Through Shut In Gap passed the most direct route from the Arcadia Valley to Fredericktown. Advance elements of the rebel army rode through the gap undetected and were not spotted until they approached a Union picket post at the Russellville . . . — — Map (db m99142) HM
The three towns of Arcadia, Ironton, and Pilot Knob are located in the Arcadia Valley. The valley’s iron mining industry helped spur population growth and led the St. Louis & Iron Mt. Railroad to extend its tracks to Pilot Knob in 1858. The . . . — — Map (db m99143) HM
Slemons’ brigade, riding in advance of the rebel army, was first spotted at 1 p.m. by pickets here at the Russellville Junction. After the pickets had sounded the alarm, a cavalry patrol rode here to verify the pickets report. Despite much shooting . . . — — Map (db m99144) HM
On this hillside stood Ft. Curtis. It commanded the high ground overlooking the junction of the road that connected Ironton and Pilot Knob with Fredericktown. In 1863 it was abandoned for Ft. Davidson because it was too far from the rail terminus . . . — — Map (db m99145) HM
Glades are Special Places
Like islands in a sea of trees, rocky openings called glades are scattered across the mountainsides. Glades are very significant features of the St. Francois Mountains. They are common throughout Taum Sauk . . . — — Map (db m99159)
William Buford, namesake of Buford Mountain, was buried in 1842 at its base, forever to be with the mountain he loved. Its southernmost of five knobs reaches to 1,740 feet above sea level.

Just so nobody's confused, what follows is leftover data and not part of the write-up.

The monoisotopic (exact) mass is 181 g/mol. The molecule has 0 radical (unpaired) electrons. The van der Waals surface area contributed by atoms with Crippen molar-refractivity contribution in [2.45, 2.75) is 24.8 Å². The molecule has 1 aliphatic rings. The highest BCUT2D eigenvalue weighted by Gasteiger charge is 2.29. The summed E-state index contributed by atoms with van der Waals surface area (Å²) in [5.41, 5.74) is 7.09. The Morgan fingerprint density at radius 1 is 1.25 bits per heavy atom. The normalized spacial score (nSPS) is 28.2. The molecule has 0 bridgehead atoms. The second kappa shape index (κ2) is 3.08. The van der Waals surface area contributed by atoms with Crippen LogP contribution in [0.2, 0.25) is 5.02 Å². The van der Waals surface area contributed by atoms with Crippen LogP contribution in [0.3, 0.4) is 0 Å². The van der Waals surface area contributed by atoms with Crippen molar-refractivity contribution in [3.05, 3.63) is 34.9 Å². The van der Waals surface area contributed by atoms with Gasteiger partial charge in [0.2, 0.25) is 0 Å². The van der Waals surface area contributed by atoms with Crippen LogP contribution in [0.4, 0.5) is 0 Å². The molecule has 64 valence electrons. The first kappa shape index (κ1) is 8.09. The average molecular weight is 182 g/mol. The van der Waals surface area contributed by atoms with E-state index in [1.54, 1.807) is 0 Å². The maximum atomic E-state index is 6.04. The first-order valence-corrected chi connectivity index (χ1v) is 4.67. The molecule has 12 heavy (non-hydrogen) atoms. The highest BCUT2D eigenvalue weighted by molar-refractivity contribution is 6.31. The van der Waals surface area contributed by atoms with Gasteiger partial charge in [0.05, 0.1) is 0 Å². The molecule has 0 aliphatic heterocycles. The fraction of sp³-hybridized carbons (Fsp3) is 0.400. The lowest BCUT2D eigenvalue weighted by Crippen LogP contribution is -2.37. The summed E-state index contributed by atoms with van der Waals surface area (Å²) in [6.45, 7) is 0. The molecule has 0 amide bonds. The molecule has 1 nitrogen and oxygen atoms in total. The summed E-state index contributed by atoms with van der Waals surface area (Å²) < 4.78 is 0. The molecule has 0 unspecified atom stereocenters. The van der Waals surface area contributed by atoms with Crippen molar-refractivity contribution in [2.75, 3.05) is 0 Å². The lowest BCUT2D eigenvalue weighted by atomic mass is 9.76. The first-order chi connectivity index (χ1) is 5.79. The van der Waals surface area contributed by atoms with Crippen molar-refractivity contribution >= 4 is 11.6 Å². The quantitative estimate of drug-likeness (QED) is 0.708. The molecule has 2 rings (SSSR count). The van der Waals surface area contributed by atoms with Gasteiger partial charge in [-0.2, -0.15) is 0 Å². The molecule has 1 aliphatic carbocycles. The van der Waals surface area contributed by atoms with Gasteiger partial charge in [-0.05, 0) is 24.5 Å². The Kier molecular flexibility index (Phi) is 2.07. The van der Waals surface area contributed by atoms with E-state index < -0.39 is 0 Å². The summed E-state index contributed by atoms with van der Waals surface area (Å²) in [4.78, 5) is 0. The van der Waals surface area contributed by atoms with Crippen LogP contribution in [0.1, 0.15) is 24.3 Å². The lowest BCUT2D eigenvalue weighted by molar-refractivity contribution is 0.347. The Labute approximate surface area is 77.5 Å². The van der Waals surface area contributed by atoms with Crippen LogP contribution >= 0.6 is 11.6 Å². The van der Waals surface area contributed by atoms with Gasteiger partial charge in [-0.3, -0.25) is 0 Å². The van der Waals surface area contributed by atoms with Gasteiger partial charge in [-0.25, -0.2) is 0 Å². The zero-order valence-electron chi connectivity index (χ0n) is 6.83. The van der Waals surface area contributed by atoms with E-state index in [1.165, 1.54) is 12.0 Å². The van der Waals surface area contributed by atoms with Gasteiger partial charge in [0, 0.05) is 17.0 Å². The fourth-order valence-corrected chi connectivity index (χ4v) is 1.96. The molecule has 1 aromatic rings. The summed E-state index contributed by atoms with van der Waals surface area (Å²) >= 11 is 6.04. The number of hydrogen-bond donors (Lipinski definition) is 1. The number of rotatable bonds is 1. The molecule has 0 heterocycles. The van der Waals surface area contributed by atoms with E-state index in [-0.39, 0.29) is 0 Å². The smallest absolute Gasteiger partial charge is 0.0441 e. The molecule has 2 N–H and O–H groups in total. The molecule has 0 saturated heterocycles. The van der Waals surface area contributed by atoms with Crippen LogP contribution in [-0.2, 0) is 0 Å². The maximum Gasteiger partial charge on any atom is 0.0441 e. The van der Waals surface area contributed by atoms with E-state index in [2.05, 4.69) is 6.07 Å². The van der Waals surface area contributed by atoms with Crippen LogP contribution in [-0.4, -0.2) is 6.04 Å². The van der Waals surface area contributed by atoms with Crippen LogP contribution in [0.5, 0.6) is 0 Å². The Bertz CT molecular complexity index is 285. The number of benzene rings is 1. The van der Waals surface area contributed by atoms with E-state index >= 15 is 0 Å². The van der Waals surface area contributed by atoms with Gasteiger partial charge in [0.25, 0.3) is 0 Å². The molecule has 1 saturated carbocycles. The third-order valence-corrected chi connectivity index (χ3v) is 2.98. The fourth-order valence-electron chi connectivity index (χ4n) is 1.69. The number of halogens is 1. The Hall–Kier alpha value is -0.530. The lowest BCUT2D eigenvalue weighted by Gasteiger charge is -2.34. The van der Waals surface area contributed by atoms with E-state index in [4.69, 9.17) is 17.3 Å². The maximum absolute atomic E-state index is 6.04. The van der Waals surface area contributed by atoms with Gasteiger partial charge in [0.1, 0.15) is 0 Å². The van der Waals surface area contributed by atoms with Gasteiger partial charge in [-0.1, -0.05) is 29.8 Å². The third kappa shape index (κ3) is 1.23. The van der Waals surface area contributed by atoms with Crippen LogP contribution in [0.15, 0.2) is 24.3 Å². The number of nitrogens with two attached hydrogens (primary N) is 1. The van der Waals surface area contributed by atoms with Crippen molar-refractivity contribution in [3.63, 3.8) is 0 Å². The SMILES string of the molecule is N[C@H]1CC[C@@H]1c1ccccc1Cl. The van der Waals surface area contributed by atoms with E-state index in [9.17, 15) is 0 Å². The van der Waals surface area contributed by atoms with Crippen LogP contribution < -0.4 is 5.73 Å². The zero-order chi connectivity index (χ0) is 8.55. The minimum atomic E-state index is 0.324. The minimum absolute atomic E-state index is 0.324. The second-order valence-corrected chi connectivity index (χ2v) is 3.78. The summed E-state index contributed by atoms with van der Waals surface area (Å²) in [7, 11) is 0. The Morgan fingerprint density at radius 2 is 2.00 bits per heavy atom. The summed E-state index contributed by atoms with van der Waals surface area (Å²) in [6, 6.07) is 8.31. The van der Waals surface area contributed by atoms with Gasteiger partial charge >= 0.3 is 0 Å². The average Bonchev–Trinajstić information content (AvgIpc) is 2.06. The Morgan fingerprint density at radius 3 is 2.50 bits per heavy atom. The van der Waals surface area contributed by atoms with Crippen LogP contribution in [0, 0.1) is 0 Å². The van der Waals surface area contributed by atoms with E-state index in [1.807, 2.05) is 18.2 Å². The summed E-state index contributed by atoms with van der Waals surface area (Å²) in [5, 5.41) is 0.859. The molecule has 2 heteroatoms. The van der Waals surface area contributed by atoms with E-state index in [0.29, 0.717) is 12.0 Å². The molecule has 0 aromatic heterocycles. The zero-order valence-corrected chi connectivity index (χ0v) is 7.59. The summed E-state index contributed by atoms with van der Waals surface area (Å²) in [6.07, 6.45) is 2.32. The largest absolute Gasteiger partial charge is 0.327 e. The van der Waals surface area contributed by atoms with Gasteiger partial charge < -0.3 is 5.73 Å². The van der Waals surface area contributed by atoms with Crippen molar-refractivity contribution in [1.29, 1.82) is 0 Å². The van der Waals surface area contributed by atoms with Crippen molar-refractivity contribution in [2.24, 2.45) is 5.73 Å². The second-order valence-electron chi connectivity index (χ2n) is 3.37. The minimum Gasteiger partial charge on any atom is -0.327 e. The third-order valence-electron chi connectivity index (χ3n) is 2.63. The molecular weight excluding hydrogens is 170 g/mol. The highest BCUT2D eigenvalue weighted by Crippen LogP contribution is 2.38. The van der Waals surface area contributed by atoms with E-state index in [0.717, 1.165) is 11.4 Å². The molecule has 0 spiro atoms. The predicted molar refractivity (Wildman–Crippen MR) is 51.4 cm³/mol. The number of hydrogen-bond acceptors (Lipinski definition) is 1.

“Just bury me by . . . — — Map (db m99161) HM
The St. Francois Mountains
This area map shows the extent and location of Missouri’s St. Francois Mountains.
This portion of the Missouri Ozarks is known as the St. Francois Mountains, characterized by high rounded knobs of ancient . . . — — Map (db m99160)
(Left Side):Battle of Pilot Knob September 26-27, 1864A section of Montgomery's Battery, two 3-inch Ordnance Rifles, under Lt. Simonton, helped drive the rebels back into Shut-In Gap and held them there until fighting ceased at sunset on the . . . — — Map (db m38441) HM
Ironton Gap, about a quarter mile wide, separates Shepherd and Pilot Knob mountains and divides Arcadia Valley into northern and southern halves. Through the gap passed the road which connected the villages of Pilot Knob and Ironton. Cabell’s . . . — — Map (db m99174) HM
By the Surviving Veterans of the
21st Regt. Ill. Vol. Inft.
To commemorate the spot where their Col.
Ulysses S. Grant
Received his commission as general,
And parting from his regt. entered
On his career of . . . — — Map (db m99168) HM
Recognition is given to B.P. Burnham, then county superintendent of schools, for his originality foresight and leadership in organizing the first 4-H clubs in Missouri: one at a high school in Ironton, the other at the one room King School near . . . — — Map (db m99170) HM
A Memorial to All Our
Service Men Who Have Given
Their Lives for Our Country
Erected by V.F.W. Post 5527
Ft. Davidson Post No. 5527
Veterans of Foreign Wars
Roll of Honor
World War II
Willis E. Asher • Everett E. . . . — — Map (db m99169) WM
Settlers to what we now call Iron County arrived in the first few decades of the 19th century. Little did they know what would unfold just a few more decades later when the Civil War erupted in Missouri.
One of those first settlers was Ephraim . . . — — Map (db m99167) HM
Battle of Pilot Knob Pilot Knob Mountain September 27, 1864 1:00 P.M. - 2:30 P.M.Prior to the Confederate attack on Ft. Davidson a detachment of 3rd M.S.M. Cavalry was forced off Pilot Knob Mountain by Slemons' and McCray's Rebel Brigades. The 3rd . . . — — Map (db m38445) HM
Skirmishes between Clark’s rebel brigade and the Union’s 14th Iowa were fought on Shepherd Mt. on the second day. Prior to the assault on Ft. Davidson two Rebel cannons were placed on the mountain, but, because of the accurate fire from Union . . . — — Map (db m99175) HM